Friday 26 August 2011

UK property bubble, the case for market readjustment

As an economic recovery strategy austerity is not working. Defenders of the "orthodox neoliberal" response to the ongoing economic crisis often demand to know what the alternatives are to their favoured cut-now think later strategies. In this series I'm going to explore what some of these economic alternatives could be.

John Prescott's Pathfinder scheme led to the destruction of 100,000 of the
UK's most affordable houses. In many cases nothing has been built to replace them.
The British economic and political elites have a long track record of doing absolutely everything in their power to keep property prices at artificially inflated levels and prevent house prices falling back to sustainable levels. Their tactics include continued sales of social housing stock without replacement, deliberate destruction of swathes of affordable Victorian housing, running down the housebuilding sector in order to increase demand, refusing to regulate the something-for-nothing slumlord sector and printing loads of extra money (quantitative easing) while holding interest rates artificially low.

There are many reasons the political and economic elite have fuelled house price inflation. New Labour politicians benefited from a huge glow of smugness from middle England, as they saw their property values multiply with no effort or investment thanks to Gordon Browns house price bubble. The Tories are desperate to create the illusion that property values are not falling. The banks have benefited from decades of ever increasing lending, building up vast accumulations of mortgage collateral and the creation of millions of debt slaves.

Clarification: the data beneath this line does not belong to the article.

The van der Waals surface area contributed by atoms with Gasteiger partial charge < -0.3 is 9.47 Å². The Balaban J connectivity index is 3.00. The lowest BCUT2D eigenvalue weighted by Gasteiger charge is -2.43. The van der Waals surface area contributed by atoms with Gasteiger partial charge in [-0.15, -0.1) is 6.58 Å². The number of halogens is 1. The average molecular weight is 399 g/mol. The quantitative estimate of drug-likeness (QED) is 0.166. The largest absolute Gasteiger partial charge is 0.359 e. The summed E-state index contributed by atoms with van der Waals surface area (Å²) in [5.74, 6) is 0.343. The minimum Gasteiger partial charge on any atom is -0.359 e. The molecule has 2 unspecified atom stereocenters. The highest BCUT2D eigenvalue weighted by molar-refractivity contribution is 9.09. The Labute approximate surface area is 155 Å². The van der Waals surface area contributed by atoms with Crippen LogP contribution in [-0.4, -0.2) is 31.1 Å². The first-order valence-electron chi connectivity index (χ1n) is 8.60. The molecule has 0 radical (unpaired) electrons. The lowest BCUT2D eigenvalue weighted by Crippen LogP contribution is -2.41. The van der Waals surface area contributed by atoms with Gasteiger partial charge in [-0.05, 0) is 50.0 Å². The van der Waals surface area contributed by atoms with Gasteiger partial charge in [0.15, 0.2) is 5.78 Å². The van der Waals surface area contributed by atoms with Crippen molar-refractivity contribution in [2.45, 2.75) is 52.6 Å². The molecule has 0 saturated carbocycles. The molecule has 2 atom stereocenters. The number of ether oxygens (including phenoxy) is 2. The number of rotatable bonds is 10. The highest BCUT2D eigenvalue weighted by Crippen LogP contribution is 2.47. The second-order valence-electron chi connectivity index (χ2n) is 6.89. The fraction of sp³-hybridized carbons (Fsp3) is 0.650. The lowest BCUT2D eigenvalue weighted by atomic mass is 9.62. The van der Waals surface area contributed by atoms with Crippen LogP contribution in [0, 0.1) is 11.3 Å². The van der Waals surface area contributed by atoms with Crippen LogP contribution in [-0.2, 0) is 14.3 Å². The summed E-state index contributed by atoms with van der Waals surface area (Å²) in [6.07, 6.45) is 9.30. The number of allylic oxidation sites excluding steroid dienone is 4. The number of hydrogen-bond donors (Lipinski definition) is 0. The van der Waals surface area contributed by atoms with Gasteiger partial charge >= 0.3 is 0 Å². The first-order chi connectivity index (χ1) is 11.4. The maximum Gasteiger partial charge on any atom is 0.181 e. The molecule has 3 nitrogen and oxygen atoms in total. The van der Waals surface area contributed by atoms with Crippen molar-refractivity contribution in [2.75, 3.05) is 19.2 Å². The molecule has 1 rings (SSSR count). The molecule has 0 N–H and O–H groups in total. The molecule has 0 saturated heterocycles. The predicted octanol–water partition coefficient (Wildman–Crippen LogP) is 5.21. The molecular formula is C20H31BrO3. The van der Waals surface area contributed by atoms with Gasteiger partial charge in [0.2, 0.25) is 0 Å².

If managed competently house price readjustment would only ruin speculators (financial, land and property) and the horrible buy-to-let parasites that did so much to create house price inflation and the 2008 economic crash in the first place.

Steps that should be taken to bring the UK housing market back down to sustainable levels:
  1. Build more social housing and ensure that the majority of new built private developments are affordable homes. There is no excuse for allowing developers to build whatever they like, thanks to permissive planning policies many of our cities are blighted with empty, (never even occupied) luxury city centre flats and apartments when the real social demand is for affordable family homes.
  2. End right to buy without reinvestment. Under current rules social housing can be sold off to the tenant but local authorities are prevented fro reinvesting the money in the construction of new social housing. This policy has massively depleated social housing stock to a point where there are now 1.7 million families on the waiting list for social housing.
  3. Stop pissing about with artificially low interest rates and money printing scams (quantitative easing). these measures are clearly only being used to prop up the banks and prevent a wave of foreclosures on negative equity properties which would bring down inflated property prices and leave many banks in even more over-leveraged positions.
  4. Force banks to sell all foreclosed properties within a given timescale to prevent the hoarding of empty property in order to increase demand and inflate the remaining market (tactics used on an industrial scale by Spanish banks after the 2008 Spanish housing market collapse).